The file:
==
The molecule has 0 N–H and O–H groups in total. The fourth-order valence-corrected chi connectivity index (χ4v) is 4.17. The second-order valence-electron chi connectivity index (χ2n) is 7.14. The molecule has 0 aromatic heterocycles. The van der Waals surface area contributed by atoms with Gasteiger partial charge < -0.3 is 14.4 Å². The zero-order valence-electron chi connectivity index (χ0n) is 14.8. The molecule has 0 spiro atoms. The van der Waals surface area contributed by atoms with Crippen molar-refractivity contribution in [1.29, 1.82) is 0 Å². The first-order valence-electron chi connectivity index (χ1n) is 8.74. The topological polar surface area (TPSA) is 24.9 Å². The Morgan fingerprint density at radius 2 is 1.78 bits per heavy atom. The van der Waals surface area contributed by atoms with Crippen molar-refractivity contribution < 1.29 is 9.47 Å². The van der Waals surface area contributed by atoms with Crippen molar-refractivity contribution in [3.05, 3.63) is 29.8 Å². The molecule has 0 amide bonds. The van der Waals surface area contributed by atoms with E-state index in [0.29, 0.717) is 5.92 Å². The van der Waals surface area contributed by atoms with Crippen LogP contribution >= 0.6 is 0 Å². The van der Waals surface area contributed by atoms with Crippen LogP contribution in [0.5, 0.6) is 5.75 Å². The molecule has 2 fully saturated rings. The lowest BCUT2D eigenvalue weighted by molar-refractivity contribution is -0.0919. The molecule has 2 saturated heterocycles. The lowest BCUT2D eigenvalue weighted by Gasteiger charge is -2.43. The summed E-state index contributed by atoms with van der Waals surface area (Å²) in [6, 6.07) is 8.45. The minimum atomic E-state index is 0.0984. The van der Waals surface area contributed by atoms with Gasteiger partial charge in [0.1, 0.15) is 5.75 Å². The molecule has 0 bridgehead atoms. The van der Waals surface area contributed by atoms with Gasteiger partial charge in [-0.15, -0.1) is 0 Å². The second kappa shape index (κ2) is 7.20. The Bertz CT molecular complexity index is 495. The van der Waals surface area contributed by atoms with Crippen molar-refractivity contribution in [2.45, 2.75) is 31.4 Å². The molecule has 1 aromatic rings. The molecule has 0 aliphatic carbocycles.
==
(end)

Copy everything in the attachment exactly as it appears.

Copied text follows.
The molecule has 0 N–H and O–H groups in total. The fourth-order valence-corrected chi connectivity index (χ4v) is 4.17. The second-order valence-electron chi connectivity index (χ2n) is 7.14. The molecule has 0 aromatic heterocycles. The van der Waals surface area contributed by atoms with Gasteiger partial charge < -0.3 is 14.4 Å². The zero-order valence-electron chi connectivity index (χ0n) is 14.8. The molecule has 0 spiro atoms. The van der Waals surface area contributed by atoms with Crippen molar-refractivity contribution in [1.29, 1.82) is 0 Å². The first-order valence-electron chi connectivity index (χ1n) is 8.74. The topological polar surface area (TPSA) is 24.9 Å². The Morgan fingerprint density at radius 2 is 1.78 bits per heavy atom. The van der Waals surface area contributed by atoms with Crippen molar-refractivity contribution < 1.29 is 9.47 Å². The van der Waals surface area contributed by atoms with Crippen molar-refractivity contribution in [3.05, 3.63) is 29.8 Å². The molecule has 0 amide bonds. The van der Waals surface area contributed by atoms with E-state index in [0.29, 0.717) is 5.92 Å². The van der Waals surface area contributed by atoms with Crippen LogP contribution >= 0.6 is 0 Å². The van der Waals surface area contributed by atoms with Crippen LogP contribution in [0.5, 0.6) is 5.75 Å². The molecule has 2 fully saturated rings. The lowest BCUT2D eigenvalue weighted by molar-refractivity contribution is -0.0919. The molecule has 2 saturated heterocycles. The lowest BCUT2D eigenvalue weighted by Gasteiger charge is -2.43. The summed E-state index contributed by atoms with van der Waals surface area (Å²) in [6, 6.07) is 8.45. The minimum atomic E-state index is 0.0984. The van der Waals surface area contributed by atoms with Gasteiger partial charge in [0.1, 0.15) is 5.75 Å². The molecule has 0 bridgehead atoms. The van der Waals surface area contributed by atoms with Gasteiger partial charge in [-0.15, -0.1) is 0 Å². The second kappa shape index (κ2) is 7.20. The Bertz CT molecular complexity index is 495. The van der Waals surface area contributed by atoms with Crippen molar-refractivity contribution in [2.45, 2.75) is 31.4 Å². The molecule has 1 aromatic rings. The molecule has 0 aliphatic carbocycles.